Pictures of 32 Stonefly Specimens in the Family Perlidae:

Specimen Page:1234
Specimen Page:1234

2 Streamside Pictures of Perlidae Stoneflies:

Several large stoneflies recently emerged and left their nymphal skins on this log in fast water.  Imitating the fluttering adults helped me hook a couple trout.  In this picture: Stonefly Family Perlidae (Golden Stones). From the Namekagon River in Wisconsin.
Several large stoneflies recently emerged and left their nymphal skins on this log in fast water. Imitating the fluttering adults helped me hook a couple trout.

In this picture: Stonefly Family Perlidae (Golden Stones).
Date TakenJun 12, 2005
Date AddedJan 25, 2006
AuthorTroutnut
When the freshly shed nymphal skins of large stoneflies cover a log like this, imitating the nymphs is a good bet for large trout.  In this picture: Stonefly Family Perlidae (Golden Stones). From the Namekagon River in Wisconsin.
When the freshly shed nymphal skins of large stoneflies cover a log like this, imitating the nymphs is a good bet for large trout.

In this picture: Stonefly Family Perlidae (Golden Stones).
Date TakenJun 12, 2005
Date AddedJan 25, 2006
AuthorTroutnut

Recent Discussions of Perlidae

Perlesta placida 14 Replies »
Posted by Mad4Trout on Jul 3, 2011 in the species Perlesta placida
Last reply on Nov 27, 2011 by Mad4Trout
I don't know why "Stoneflies of the United States" has such a limited range for Perlesta placida, but we (Madmen Chapter of TU) have collected them on the Mad River, Logan Co., OH. They were reported by Gaufin (1956, Ohio J. Sci. 56 (6):321-324) in numerous counties. They have been recorded more recently by Ohio EPA.
ReplyCultus verticalis? 8 Replies »
Posted by DOS on Mar 31, 2009 in the species Agnetina capitata
Last reply on Apr 1, 2009 by Troutnut
Hello gentlemen,

Again I come to you for guidance...

While monkeying around today in the aquarium, I flipped over a rock and this guy came scurrying out. I have recently been studying A. capitata and realized immediately that this might be a different species. Until now, I had thought that A. capitata was the only "golden stone" I had collected here in WNY to date, however I guess now I have one more under my belt! Is it weird that this excites me??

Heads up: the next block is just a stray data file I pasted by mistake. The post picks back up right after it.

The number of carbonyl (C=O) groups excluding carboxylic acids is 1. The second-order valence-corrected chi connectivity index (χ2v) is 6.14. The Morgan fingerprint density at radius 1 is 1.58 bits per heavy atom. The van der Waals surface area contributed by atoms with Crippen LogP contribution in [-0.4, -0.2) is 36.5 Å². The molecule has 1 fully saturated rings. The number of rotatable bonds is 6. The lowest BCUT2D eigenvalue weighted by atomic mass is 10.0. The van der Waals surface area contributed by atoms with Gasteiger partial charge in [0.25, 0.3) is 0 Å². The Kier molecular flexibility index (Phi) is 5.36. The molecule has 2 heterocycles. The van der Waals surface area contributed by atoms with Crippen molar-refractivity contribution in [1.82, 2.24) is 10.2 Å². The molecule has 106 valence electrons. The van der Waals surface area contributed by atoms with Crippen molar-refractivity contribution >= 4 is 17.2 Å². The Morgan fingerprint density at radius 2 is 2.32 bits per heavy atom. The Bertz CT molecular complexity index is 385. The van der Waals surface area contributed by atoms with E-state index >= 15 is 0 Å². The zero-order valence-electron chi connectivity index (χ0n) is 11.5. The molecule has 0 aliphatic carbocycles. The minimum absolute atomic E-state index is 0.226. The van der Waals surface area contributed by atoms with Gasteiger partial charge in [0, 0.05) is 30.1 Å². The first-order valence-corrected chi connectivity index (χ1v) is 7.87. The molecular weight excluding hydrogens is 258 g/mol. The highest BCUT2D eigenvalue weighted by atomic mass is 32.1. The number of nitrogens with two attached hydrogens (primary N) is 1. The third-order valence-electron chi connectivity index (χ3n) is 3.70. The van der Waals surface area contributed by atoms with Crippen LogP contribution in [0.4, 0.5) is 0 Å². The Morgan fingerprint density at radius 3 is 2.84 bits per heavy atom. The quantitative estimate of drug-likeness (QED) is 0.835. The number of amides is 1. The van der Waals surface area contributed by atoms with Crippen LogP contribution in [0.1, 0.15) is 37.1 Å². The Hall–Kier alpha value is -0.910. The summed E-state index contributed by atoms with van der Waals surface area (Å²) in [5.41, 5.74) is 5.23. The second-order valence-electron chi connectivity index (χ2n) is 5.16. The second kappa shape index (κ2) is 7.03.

When I do my collecting on the stream and bring the insects home, I attempt to snap a pic of each before I place them in the aquarium, sort of a photographic inventory. This guy must have been hiding somewhere and was overlooked in that process.

So, anyone want to go out on a limb and confirm this as Cultus verticalis? Other than a measured length of 19mm, I can't really offer up any identifying features that aren't visible in the pictures. I don't have access to the M&C key. Anyone know if its posted online? I'll search my school library in a moment.

If it is C. verticalis, I've noticed that neither genus or species appear on the USGS Stoneflies of New York list. I see that Jason originally coded his specimen to the genus Arcynopteryx which contains three species. Again, none appear anywhere near WNY on the USGS list. Any other ideas of a possible alternative ID? http://www.npwrc.usgs.gov/resource/distr/insects/sfly/ny/toc.htm

If its not on the list, anyone know if and how I can submit my findings? Also, what is your experience with the USGS lists in regards to its accuracy and completeness? This and other instances have me thinking there are some holes in the data.

Unfortunately, this specimen perished as I was photographing it. I was hoping it would survive so that it might emerge and I could get snap photos as an adult. Tomorrow I'm heading to the location where I collected him to see if I can determine abundance in relation to A. capitata, as obviously the share the same lotic environment.

Thanks in advance!